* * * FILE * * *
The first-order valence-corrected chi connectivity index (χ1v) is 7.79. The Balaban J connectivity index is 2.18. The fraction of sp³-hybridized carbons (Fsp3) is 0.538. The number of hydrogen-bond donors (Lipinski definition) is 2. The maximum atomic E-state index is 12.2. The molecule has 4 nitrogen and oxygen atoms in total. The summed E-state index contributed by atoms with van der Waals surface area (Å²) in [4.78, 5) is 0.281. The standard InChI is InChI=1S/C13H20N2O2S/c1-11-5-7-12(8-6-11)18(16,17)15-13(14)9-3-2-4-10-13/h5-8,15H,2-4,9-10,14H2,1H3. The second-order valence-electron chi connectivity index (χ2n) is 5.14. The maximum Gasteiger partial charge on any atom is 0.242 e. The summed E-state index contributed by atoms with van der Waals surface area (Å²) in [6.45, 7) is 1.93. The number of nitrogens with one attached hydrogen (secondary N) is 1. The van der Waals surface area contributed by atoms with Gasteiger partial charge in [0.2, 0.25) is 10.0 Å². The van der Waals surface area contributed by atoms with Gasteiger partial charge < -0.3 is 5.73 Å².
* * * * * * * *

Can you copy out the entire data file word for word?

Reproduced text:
The first-order valence-corrected chi connectivity index (χ1v) is 7.79. The Balaban J connectivity index is 2.18. The fraction of sp³-hybridized carbons (Fsp3) is 0.538. The number of hydrogen-bond donors (Lipinski definition) is 2. The maximum atomic E-state index is 12.2. The molecule has 4 nitrogen and oxygen atoms in total. The summed E-state index contributed by atoms with van der Waals surface area (Å²) in [4.78, 5) is 0.281. The standard InChI is InChI=1S/C13H20N2O2S/c1-11-5-7-12(8-6-11)18(16,17)15-13(14)9-3-2-4-10-13/h5-8,15H,2-4,9-10,14H2,1H3. The second-order valence-electron chi connectivity index (χ2n) is 5.14. The maximum Gasteiger partial charge on any atom is 0.242 e. The summed E-state index contributed by atoms with van der Waals surface area (Å²) in [6.45, 7) is 1.93. The number of nitrogens with one attached hydrogen (secondary N) is 1. The van der Waals surface area contributed by atoms with Gasteiger partial charge in [0.2, 0.25) is 10.0 Å². The van der Waals surface area contributed by atoms with Gasteiger partial charge < -0.3 is 5.73 Å².